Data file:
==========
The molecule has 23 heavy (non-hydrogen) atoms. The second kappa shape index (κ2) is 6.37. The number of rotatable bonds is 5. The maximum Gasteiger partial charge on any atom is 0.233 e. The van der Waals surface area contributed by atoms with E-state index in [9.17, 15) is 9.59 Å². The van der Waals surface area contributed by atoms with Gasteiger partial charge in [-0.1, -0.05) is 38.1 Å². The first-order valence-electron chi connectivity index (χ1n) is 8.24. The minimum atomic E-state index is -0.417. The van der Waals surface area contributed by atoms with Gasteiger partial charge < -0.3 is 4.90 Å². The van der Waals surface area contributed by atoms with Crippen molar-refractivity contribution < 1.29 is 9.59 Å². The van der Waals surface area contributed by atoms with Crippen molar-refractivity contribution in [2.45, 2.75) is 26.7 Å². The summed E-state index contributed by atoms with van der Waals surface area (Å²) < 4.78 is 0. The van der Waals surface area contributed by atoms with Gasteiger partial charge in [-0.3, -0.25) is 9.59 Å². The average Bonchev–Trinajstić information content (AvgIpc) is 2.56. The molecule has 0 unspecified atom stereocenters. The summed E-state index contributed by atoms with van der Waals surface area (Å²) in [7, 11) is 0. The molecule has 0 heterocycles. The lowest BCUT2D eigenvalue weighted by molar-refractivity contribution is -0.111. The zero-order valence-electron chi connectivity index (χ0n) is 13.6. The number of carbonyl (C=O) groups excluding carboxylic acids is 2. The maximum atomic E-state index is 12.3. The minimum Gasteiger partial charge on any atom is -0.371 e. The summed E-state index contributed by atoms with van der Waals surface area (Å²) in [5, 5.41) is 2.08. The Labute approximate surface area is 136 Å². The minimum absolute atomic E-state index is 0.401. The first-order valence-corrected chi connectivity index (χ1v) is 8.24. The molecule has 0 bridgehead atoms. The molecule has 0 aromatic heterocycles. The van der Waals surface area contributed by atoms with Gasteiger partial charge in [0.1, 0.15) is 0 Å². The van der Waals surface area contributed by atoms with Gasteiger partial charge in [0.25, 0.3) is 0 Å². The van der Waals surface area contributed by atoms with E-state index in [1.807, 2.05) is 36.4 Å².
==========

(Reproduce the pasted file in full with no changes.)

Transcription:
The molecule has 23 heavy (non-hydrogen) atoms. The second kappa shape index (κ2) is 6.37. The number of rotatable bonds is 5. The maximum Gasteiger partial charge on any atom is 0.233 e. The van der Waals surface area contributed by atoms with E-state index in [9.17, 15) is 9.59 Å². The van der Waals surface area contributed by atoms with Gasteiger partial charge in [-0.1, -0.05) is 38.1 Å². The first-order valence-electron chi connectivity index (χ1n) is 8.24. The minimum atomic E-state index is -0.417. The van der Waals surface area contributed by atoms with Gasteiger partial charge < -0.3 is 4.90 Å². The van der Waals surface area contributed by atoms with Crippen molar-refractivity contribution < 1.29 is 9.59 Å². The van der Waals surface area contributed by atoms with Crippen molar-refractivity contribution in [2.45, 2.75) is 26.7 Å². The summed E-state index contributed by atoms with van der Waals surface area (Å²) < 4.78 is 0. The van der Waals surface area contributed by atoms with Gasteiger partial charge in [-0.3, -0.25) is 9.59 Å². The average Bonchev–Trinajstić information content (AvgIpc) is 2.56. The molecule has 0 unspecified atom stereocenters. The summed E-state index contributed by atoms with van der Waals surface area (Å²) in [7, 11) is 0. The molecule has 0 heterocycles. The lowest BCUT2D eigenvalue weighted by molar-refractivity contribution is -0.111. The zero-order valence-electron chi connectivity index (χ0n) is 13.6. The number of carbonyl (C=O) groups excluding carboxylic acids is 2. The maximum atomic E-state index is 12.3. The minimum Gasteiger partial charge on any atom is -0.371 e. The summed E-state index contributed by atoms with van der Waals surface area (Å²) in [5, 5.41) is 2.08. The Labute approximate surface area is 136 Å². The minimum absolute atomic E-state index is 0.401. The first-order valence-corrected chi connectivity index (χ1v) is 8.24. The molecule has 0 bridgehead atoms. The molecule has 0 aromatic heterocycles. The van der Waals surface area contributed by atoms with Gasteiger partial charge in [0.1, 0.15) is 0 Å². The van der Waals surface area contributed by atoms with Gasteiger partial charge in [0.25, 0.3) is 0 Å². The van der Waals surface area contributed by atoms with E-state index in [1.807, 2.05) is 36.4 Å².